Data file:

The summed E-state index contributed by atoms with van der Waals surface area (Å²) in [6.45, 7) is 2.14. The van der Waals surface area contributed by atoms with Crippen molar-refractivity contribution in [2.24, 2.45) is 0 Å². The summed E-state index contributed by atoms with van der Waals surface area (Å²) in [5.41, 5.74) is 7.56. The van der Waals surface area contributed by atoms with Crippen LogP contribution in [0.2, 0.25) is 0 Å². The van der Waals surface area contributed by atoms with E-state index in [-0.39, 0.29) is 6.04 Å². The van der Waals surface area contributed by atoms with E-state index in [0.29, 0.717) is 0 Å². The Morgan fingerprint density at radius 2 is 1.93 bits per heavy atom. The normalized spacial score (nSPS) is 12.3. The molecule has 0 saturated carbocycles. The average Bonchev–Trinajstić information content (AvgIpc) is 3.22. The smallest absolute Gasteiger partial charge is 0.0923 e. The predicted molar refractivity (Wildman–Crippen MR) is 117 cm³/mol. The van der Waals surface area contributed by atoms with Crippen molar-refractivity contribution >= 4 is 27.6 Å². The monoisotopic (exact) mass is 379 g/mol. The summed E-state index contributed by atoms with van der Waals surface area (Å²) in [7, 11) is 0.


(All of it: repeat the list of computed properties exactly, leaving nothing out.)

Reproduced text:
The summed E-state index contributed by atoms with van der Waals surface area (Å²) in [6.45, 7) is 2.14. The van der Waals surface area contributed by atoms with Crippen molar-refractivity contribution in [2.24, 2.45) is 0 Å². The summed E-state index contributed by atoms with van der Waals surface area (Å²) in [5.41, 5.74) is 7.56. The van der Waals surface area contributed by atoms with Crippen LogP contribution in [0.2, 0.25) is 0 Å². The van der Waals surface area contributed by atoms with E-state index in [-0.39, 0.29) is 6.04 Å². The van der Waals surface area contributed by atoms with E-state index in [0.29, 0.717) is 0 Å². The Morgan fingerprint density at radius 2 is 1.93 bits per heavy atom. The normalized spacial score (nSPS) is 12.3. The molecule has 0 saturated carbocycles. The average Bonchev–Trinajstić information content (AvgIpc) is 3.22. The smallest absolute Gasteiger partial charge is 0.0923 e. The predicted molar refractivity (Wildman–Crippen MR) is 117 cm³/mol. The van der Waals surface area contributed by atoms with Crippen molar-refractivity contribution >= 4 is 27.6 Å². The monoisotopic (exact) mass is 379 g/mol. The summed E-state index contributed by atoms with van der Waals surface area (Å²) in [7, 11) is 0.